US District Judge Noel Hillman Rules Mostly in Borgata's Favor

Published on December 18th, 2016 10:45 pm EST

Borgata Hotel and Spa - New Jersey - Photo - Purple hue effect.The very long and drawn-out legal battle between Phil Ivey, Cheng Yin Sun and the Borgata Hotel and Casino seems to be finally drawing to a close.

Earlier this week, US District Judge Noel Hillman released his ruling in the ongoing case between Ivey and the Borgata. In his ruling, Judge Hillman stated that Ivey must return $10.1 million to the Borgata after he found that Ivey had "violated the ban on marked cards in the Casino Control Act and thus breached" his agreement with the Borgata.

In addition to returning the $9 million+ that he won playing baccarat at the casino, Ivey was ordered to return an additional $504,000 that he had won playing craps. The judge ruled that Ivey had played craps with the money won at the baccarat table, so this money should be returned to the Borgata as well.

In one piece of slightly good news for Ivey, he will not be forced to pay back the value of his comps from the Borgata ($250,000) or pay any sort of "expectation damages", which "amounts to what the casino would have won had Ivey and Sun not engaged in edge sorting".

All in all, this was a big victory for the Borgata.


A few years ago, Ivey and his associate Cheng Yin Sun walked into both the Crockfords Casino and the Borgata and made roughly $10 million in each establishment playing baccarat.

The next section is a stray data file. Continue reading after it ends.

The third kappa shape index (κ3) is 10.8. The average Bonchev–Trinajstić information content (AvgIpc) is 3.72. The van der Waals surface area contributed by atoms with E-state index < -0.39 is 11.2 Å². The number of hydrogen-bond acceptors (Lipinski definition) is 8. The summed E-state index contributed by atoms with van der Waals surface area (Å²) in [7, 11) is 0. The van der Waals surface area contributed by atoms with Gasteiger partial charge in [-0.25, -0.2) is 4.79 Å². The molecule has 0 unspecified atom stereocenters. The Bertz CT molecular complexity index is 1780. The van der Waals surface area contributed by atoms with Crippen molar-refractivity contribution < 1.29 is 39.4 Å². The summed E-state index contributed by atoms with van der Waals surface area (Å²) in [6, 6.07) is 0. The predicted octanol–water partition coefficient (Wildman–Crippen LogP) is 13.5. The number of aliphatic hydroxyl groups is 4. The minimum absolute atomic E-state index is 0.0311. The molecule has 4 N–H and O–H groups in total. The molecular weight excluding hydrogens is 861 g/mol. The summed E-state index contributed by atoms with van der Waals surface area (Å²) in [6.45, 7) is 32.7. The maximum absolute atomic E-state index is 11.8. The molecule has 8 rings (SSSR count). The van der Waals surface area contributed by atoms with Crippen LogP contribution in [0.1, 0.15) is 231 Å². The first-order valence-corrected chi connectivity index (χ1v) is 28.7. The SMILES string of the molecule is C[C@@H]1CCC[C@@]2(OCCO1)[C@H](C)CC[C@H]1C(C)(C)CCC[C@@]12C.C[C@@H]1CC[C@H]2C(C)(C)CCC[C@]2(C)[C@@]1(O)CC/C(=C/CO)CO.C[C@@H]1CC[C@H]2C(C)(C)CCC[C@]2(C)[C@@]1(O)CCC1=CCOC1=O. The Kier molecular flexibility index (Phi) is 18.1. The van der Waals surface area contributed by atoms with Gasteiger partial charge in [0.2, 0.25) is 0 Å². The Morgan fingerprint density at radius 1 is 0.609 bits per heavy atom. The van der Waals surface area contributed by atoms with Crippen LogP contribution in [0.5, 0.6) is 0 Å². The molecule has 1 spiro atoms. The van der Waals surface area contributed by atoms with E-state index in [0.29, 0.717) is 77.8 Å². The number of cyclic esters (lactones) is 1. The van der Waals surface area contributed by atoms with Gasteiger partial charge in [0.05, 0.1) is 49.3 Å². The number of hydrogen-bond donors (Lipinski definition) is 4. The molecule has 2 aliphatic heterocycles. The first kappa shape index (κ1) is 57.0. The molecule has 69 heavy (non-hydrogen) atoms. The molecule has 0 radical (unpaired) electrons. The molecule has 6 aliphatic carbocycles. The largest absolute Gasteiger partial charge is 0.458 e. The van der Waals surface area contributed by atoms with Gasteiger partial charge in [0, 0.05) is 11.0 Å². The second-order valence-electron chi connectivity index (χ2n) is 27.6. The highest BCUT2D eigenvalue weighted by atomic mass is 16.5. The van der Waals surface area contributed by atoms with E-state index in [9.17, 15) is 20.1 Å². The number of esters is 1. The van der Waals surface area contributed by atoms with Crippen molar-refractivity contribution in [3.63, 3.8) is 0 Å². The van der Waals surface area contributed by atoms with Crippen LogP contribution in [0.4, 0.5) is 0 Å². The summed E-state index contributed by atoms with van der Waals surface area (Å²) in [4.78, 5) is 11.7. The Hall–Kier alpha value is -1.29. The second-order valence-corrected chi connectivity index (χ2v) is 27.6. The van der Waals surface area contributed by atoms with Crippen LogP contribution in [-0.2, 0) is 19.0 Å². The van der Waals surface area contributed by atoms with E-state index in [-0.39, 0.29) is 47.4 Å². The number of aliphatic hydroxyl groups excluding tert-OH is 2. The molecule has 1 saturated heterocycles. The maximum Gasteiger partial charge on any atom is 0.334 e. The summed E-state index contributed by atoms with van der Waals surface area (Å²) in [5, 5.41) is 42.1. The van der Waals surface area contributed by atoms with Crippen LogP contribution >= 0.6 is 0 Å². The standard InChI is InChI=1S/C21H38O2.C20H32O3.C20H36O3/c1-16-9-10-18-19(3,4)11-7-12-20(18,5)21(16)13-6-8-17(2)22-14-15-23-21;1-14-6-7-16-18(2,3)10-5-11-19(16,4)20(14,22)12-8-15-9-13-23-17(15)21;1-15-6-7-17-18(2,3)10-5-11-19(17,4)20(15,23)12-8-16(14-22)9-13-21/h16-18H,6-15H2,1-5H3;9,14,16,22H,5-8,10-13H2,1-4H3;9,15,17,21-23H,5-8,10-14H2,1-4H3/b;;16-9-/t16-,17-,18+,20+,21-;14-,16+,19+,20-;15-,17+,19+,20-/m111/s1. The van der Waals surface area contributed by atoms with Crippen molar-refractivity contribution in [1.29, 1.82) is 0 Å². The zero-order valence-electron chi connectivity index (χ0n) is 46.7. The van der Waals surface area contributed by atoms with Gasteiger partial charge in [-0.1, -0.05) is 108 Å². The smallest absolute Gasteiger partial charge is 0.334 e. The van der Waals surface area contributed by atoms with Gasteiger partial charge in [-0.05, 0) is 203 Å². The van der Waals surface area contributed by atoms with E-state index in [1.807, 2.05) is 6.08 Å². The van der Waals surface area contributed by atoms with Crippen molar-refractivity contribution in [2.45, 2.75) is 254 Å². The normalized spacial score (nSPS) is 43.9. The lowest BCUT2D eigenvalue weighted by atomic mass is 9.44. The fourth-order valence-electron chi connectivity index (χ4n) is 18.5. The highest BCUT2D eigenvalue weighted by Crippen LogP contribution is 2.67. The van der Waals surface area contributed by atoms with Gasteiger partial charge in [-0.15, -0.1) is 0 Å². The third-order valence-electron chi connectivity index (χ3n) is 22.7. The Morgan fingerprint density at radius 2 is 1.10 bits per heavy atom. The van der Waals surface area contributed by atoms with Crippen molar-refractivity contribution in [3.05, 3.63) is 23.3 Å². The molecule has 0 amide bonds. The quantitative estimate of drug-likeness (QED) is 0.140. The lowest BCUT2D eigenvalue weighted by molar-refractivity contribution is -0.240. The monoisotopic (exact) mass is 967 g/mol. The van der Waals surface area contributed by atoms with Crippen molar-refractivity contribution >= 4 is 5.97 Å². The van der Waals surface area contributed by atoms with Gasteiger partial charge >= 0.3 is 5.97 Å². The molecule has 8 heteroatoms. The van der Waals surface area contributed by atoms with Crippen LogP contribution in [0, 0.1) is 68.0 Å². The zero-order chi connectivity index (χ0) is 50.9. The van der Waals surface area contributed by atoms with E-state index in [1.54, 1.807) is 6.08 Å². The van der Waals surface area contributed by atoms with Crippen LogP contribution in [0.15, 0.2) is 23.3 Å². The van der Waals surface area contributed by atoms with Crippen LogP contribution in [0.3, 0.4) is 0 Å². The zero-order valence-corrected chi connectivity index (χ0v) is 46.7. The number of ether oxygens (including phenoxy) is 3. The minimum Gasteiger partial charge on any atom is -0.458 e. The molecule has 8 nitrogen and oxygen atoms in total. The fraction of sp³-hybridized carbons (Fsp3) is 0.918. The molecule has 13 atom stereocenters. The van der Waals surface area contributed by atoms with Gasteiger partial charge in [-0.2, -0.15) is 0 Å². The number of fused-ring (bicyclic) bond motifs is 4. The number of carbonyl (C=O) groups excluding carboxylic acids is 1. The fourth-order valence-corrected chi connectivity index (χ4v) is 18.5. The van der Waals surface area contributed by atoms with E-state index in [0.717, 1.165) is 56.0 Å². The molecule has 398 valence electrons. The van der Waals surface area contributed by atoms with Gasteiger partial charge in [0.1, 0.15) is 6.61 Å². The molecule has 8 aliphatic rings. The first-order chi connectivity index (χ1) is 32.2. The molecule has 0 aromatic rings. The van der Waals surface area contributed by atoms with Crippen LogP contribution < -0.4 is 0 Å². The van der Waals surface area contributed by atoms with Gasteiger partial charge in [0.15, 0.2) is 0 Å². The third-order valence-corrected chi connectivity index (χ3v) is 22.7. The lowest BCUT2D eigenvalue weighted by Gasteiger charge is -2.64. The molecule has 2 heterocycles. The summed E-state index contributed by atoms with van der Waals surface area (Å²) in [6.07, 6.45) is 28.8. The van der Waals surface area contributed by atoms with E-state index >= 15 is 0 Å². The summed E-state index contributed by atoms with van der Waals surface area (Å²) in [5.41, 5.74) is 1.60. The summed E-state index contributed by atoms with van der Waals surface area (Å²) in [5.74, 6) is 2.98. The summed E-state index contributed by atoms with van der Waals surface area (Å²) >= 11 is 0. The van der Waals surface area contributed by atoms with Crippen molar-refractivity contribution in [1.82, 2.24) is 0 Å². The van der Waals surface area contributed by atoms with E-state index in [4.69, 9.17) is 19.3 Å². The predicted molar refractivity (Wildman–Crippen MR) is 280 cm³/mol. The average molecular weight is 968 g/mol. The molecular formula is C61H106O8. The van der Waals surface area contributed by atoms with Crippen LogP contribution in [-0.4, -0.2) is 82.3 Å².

In both cases, Ivey utilized a technique called "edge sorting" to gain an advantage over the casino. With "edge sorting", a player utilizes improperly cut cards in order to gain an exploitable advantage. By taking advantage of the asymmetric pattern on the backs of the improperly cut cards, Ivey and his associate were able to know if a card fell within a certain range, which is extremely valuable in the game of baccarat.

After winning roughly $10 million in their casino, Crockfords launched an investigation of Ivey's win. In the end, Crockfords determined that Ivey was using "edge sorting" in order to gain an advantage and refused to pay out his winnings. Ivey would later unsuccessfully sue for the return of his money.

After Crockfords refused to pay out, the Borgata determined that Ivey had also taken their casino for a large sum of money utilizing the same "edge sorting" technique. A lawsuit was filed by the Borgata, which was followed by a lengthy court battle. Despite his high-powered team of lawyers, Ivey was ultimately unsuccessful in his attempt to persuade the courts to let him keep his money.


At the end of the day, it appears as though Ivey will be out roughly $20 million plus any legal fees.

Source: - Two Ordered to Return $10M to Borgata for Edge-Sorting in Baccarat Game


Filed Under: Players In The News

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